1. European Stocks Bounce Back as Dollar Advances

Stocks rebounded in Europe after their biggest drop in almost two months as Brexit talks continued and the U.S. Senate passed a coronavirus relief bill. The Stoxx 600 Index climbed as cyclicals staged a comeback following an outbreak of a new strain of the virus and a slew of lockdowns and travel curbs to contain it. Banks and retailers led gains. An 11th-hour proposal by U.K. Prime Minister Boris Johnson to secure a free-trade deal with the European Union was rejected, two officials said, deepening the slump in the pound. The island nation looks increasingly isolated with key transport links frozen to curb the spread of the variant virus taking hold in the U.K.

Futures on the S&P 500 Index climbed 0.2% as of early morning New York time.

The Stoxx Europe 600 Index jumped 0.8%.

The MSCI Asia Pacific Index decreased 0.9%.

The MSCI Emerging Market Index dipped 0.4%.

2. Massive Package of Virus Relief, Federal Funding Passes Congress

Congress passed a $2.3 trillion bill, the second-biggest economic rescue package in U.S. history as part of a massive year-end spending bill, concluding months of discord between Democrats and Republicans over how to address the pandemic that continues to surge across the country. In addition to funding government operations for the rest of the fiscal year, the legislation will provide aid for small businesses, supplemental unemployment benefits and $600 stimulus payments to most Americans and their children starting as soon as next week. It also includes money for schools, airlines and for distribution of vaccines.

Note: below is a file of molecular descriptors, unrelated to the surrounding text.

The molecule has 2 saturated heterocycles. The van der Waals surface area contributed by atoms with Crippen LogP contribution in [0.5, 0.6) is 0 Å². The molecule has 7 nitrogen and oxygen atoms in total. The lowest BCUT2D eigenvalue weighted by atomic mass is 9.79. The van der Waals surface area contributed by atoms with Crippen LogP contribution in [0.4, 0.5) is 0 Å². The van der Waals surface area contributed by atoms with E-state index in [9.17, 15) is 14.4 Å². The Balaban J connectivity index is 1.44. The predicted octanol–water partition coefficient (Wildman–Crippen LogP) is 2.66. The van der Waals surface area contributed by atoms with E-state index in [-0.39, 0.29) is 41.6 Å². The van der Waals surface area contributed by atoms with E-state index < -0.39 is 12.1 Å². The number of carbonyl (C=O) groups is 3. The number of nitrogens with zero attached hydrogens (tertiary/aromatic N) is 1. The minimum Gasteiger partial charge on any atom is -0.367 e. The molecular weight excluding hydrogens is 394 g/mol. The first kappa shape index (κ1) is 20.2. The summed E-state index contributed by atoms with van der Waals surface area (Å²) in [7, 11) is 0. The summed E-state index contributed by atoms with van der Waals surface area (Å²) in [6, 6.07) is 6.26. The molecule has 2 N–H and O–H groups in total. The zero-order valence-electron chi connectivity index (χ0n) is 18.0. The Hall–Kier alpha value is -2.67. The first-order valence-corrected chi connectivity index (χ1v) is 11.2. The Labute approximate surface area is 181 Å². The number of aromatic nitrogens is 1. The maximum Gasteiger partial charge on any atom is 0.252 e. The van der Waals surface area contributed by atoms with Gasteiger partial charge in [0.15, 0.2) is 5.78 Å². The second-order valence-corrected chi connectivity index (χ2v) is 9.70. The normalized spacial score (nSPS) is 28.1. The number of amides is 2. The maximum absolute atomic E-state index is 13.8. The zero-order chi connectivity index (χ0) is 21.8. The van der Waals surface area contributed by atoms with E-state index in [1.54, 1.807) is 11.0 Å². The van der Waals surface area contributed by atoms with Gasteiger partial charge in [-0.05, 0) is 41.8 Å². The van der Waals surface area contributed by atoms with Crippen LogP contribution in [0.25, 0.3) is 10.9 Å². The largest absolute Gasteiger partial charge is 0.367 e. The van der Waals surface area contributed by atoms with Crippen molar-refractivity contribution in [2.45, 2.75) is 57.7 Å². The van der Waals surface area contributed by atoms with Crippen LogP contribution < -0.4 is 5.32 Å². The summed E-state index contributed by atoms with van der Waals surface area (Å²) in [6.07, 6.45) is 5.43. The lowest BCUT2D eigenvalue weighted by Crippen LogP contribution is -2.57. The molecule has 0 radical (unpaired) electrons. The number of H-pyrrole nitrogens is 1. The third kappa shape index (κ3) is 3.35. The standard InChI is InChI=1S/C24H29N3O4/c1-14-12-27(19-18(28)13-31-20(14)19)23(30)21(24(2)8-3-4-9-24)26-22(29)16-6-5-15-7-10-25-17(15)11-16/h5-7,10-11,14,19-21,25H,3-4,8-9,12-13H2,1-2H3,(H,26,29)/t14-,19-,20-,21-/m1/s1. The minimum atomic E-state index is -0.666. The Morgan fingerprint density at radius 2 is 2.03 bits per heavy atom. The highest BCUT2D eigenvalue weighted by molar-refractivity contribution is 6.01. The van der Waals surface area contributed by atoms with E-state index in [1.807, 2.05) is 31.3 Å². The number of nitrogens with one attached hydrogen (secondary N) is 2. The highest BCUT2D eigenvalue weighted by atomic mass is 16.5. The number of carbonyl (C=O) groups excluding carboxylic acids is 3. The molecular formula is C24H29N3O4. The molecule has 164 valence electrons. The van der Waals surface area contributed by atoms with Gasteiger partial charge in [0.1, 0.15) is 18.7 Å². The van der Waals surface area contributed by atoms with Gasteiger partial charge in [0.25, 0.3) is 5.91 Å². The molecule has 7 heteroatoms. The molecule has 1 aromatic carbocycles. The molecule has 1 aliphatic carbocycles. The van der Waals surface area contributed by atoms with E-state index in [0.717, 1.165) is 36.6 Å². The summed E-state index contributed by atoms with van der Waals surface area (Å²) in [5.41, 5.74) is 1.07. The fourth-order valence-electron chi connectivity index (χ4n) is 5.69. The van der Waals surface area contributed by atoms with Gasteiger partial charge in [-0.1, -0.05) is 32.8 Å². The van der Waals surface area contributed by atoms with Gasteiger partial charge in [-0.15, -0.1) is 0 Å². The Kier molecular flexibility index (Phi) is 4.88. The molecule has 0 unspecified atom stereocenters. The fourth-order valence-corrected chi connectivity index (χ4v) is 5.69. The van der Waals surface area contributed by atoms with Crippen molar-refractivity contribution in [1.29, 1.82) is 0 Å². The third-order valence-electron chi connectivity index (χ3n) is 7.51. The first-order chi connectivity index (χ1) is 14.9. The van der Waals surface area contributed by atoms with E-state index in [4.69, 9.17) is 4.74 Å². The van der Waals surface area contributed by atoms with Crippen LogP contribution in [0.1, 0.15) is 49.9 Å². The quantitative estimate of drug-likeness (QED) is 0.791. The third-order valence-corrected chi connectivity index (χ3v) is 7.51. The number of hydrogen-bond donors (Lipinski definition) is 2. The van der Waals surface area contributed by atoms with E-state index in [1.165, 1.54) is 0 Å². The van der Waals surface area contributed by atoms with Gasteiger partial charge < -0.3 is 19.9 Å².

3. S&P 500 Slumps Monday on Virus Angst After European Rout

U.S. stocks slumped, joining a global decline as a new variant of the coronavirus in the U.K. and a wave of lockdowns and travel restrictions damped spirits. The S&P 500 Index dipped about 0.4%, dragged lower by losses for Tesla, which fell more than 6% on its first day after being added to the U.S. benchmark. The weakness in U.S. markets was minor compared to the rout seen in Europe, where the Stoxx 600 Index slumped the most since October as Italy, the Netherlands, Belgium and France closed their borders to the U.K. Travel and leisure stocks were hard hit.

4. BioNTech CEO Confident Vaccine Will Work on U.K. Covid-19 Variant

German pharmaceutical company BioNTech is confident that its coronavirus vaccine works against the new UK variant, but further studies are needed to be completely sure, its chief executive said Tuesday. The variant, detected mainly in London and the southeast of England in recent weeks, has sparked concern worldwide because of signs that it may spread more easily. While there is no indication it causes more serious illness, numerous countries in Europe and beyond have restricted travel from the UK as a result. CEO Ugur Sahin told a news conference the day after the vaccine was approved for use in the European Union that the immune response by this vaccine scientifically also can deal with the new virus variants.”

5. Airbus Warns of $5 Billion in Lost Orders on AirAsia X Debt Plan

European plane-maker Airbus SE believes it may lose more than $5 billion of aircraft orders under struggling airline AirAsia X’s restructuring plans. Airbus Asia Pacific President Anand Stanley said in the court filing there’s a “strong possibility that Airbus will suffer substantial losses and prejudice” under the proposed restructuring plan for the Malaysian long-haul budget carrier. Airbus has already built or substantially built seven A330neos for AirAsia X and there are a further 71 of the wide-bodies on order, according to the filing. AirAsia X has also failed to pay $301.2 million in pre-delivery payments for its A330neo orders plus $2.5 million on A321XLR narrow-body jets.